“I went to the bosses and said I want to start an e-business consulting group.
“They said, ‘what’s that?’
“I’m like, it’s to do with the internet.
“They said, ‘What’s that?’
“I’m like, just back me, it’s going to be bigger than electricity.”
Deloitte Digital now employs around 15,000 people, working across 35 countries – creating a turnover of over $3 billion dollars.
A pretty good return for a company that took a punt to gain an edge against much larger competitors.
An innovation imperative
Mr Williams, now Deloitte Australia’s Chief Edge Officer, says in the early 2000s the consulting company in Australia was dwarfed by KPMG, EY and PwC.
And in order to catch the competition, Deloitte had to out-innovate them.
“We had to do different things; and do things differently,” he says.
“I often see people, who think innovation is about out-spending, but I say innovation is about out-thinking, out-executing and out-working competitors.”
He set up an idea generation model, where a steady stream of employee concepts were rigorously tested and evaluated.
“Could the idea be big, if we got it right? And did it fit with what we were trying to do, which was innovating our way up from the bottom of the pack?
“And from there we started to set a bit of a direction.”
“I always say I want prototypes, not PowerPoint, I want experiments, not Excel.”
Becoming the corporate innovator
Mr Williams shared his knowledge with Monash Business School students at a fourm in December, hosted by the Monash Entrepreneurship Portfolio, headed up by Professor David Gilbert.
While bold and decisive action is an imperative on the journey towards becoming a key corporate innovator, Mr Williams says laying the groundwork by establishing social capital within the organisation is also integral.
“It’s karmic, if you’ve been somebody who’s helped out others, who’s had a track record of showing creativity and being innovative, that’s the base level.
“The next level is you have to give your managers something to say yes to.
“Don’t make it vague, make it clear and seek the support of people that you know might say yes, as opposed to the ones who are very rigid and don’t want to change anything.
“It’s about leveraging personal relationships in the organisation you’re with.
“It’s also about showing some commitment.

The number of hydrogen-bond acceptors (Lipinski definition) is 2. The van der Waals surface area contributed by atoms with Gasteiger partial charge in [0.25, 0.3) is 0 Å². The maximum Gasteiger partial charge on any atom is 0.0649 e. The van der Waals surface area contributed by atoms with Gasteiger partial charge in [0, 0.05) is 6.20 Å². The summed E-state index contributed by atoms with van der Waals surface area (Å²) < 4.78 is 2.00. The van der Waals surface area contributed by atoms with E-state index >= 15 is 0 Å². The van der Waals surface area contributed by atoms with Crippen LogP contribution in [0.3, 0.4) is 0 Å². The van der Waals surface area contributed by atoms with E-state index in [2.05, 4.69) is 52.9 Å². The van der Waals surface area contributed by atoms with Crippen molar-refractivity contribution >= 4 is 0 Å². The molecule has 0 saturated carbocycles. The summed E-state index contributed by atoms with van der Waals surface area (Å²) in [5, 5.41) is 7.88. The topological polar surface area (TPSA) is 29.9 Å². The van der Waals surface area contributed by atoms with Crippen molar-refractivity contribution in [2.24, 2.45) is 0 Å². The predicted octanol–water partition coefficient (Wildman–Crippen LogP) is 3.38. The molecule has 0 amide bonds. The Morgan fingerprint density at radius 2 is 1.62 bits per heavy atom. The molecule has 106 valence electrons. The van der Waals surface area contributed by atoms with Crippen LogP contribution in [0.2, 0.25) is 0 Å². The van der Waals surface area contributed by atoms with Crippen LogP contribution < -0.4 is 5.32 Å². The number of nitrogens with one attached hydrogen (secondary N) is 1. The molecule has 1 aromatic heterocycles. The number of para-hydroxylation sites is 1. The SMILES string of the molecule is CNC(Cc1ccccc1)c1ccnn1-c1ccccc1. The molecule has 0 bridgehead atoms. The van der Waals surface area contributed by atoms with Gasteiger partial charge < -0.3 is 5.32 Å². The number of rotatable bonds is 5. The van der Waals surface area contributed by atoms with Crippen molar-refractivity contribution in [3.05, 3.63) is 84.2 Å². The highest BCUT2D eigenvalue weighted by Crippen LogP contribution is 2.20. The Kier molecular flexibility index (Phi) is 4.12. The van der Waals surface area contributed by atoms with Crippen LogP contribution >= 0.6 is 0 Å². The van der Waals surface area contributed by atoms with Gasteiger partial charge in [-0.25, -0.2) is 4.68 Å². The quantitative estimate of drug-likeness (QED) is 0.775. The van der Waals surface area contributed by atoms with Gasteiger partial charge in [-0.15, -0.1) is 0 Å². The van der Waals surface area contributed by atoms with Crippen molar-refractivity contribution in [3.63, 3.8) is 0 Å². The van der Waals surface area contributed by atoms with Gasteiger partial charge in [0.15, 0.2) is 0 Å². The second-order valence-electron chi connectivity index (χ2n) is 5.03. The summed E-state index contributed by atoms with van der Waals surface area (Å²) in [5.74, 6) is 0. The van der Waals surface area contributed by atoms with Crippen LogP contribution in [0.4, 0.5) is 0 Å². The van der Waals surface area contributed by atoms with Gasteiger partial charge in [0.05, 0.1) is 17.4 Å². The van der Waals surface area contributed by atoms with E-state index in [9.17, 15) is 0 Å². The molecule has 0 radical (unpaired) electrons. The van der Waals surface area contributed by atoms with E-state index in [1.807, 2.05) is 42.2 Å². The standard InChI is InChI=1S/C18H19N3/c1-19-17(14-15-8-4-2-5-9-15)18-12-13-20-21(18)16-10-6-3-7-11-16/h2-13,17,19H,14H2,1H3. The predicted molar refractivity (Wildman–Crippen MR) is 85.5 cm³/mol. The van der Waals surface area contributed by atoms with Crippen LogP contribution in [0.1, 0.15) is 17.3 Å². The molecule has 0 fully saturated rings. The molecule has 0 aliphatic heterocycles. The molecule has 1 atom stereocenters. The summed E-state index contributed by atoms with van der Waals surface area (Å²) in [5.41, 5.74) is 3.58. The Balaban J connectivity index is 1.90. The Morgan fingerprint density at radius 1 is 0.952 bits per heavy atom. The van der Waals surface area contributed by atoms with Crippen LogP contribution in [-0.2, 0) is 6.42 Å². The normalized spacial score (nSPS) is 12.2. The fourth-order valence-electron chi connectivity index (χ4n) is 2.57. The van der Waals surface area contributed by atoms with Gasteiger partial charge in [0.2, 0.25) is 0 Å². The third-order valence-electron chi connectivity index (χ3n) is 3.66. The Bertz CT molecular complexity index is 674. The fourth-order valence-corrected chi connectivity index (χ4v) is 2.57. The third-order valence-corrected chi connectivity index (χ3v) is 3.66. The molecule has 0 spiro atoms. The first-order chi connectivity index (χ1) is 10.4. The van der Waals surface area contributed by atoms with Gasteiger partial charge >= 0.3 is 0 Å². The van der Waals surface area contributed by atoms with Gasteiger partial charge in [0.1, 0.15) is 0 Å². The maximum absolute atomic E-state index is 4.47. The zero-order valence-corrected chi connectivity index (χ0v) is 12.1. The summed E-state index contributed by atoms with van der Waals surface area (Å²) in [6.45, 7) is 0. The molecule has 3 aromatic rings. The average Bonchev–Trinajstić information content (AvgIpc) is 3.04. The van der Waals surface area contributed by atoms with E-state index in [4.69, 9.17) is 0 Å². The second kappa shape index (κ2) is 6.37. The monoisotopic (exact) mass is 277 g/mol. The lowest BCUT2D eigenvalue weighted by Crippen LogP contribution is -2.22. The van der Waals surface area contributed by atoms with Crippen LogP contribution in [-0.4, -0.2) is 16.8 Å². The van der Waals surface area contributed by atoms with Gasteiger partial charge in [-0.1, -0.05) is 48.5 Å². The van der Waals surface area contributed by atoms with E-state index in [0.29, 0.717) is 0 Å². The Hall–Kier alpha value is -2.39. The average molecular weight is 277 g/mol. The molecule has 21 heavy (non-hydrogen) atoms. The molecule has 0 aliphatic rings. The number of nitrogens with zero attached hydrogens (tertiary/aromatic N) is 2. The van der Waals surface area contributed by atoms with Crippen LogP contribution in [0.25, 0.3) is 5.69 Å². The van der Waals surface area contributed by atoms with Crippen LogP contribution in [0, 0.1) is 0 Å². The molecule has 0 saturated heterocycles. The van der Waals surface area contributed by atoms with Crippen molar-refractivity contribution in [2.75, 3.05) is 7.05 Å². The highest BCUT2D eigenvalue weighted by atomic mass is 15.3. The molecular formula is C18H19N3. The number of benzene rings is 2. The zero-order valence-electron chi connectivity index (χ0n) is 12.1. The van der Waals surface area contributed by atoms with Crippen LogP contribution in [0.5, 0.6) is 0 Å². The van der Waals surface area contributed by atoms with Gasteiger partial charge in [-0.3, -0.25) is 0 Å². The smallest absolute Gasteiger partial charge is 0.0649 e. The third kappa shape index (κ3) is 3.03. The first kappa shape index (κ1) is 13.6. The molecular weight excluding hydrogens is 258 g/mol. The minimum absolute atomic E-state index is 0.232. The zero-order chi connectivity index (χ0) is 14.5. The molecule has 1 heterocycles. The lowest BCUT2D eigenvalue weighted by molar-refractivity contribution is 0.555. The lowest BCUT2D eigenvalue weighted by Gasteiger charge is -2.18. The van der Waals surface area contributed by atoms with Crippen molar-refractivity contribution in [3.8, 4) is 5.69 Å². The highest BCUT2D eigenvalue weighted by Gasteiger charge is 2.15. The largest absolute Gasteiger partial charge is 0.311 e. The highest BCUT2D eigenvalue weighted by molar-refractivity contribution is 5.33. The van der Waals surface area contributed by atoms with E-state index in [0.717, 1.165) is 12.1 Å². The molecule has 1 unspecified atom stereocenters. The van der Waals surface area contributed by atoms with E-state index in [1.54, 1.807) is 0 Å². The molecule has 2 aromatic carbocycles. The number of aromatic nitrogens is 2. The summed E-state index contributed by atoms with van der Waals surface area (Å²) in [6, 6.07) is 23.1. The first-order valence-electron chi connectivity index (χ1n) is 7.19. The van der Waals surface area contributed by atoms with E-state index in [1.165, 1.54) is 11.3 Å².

“I had a lot of people in the early days, who would come in and want to work on the internet; and it’s like okay well what books have you been reading, what other activities have you been doing in the area?
“There was a sense they just wanted to get involved, because it sounded good.”
Cut out corporate jargon
Mr Williams says while being a valued team member is crucial, at the same time, it’s important to be aware of the danger of group-think and corporate jargon.
“The problem that you have in any industry is that it starts to build up its own language.
“It can start to alienate – you come up with your little acronyms and words – and when you communicate to the people outside your industry, people don’t know what you’re talking about.”
Mr Williams believes all too often corporate language actually stifles corporate innovation.
“It creates a high level of vagueness or uncertainty.
“As people think, I’m not sure if I can do that, or maybe if I don’t understand that buzz word, I’m behind.”
Conversely, Mr Williams says, buzzwords are often used to appear overly intelligent and avoid detail.
“It’s about making sure that I’m not trying to elevate myself above the people that I’m talking to and trying to make it actionable.
“Plain English, make it practical and make people think, yeah that makes sense to me.”
To cut to the chase – innovation doesn’t need unnecessary added layers of complexity, Mr Williams says.
“Basically, what’s the idea, where did it come from and what do you reckon it’ll do.”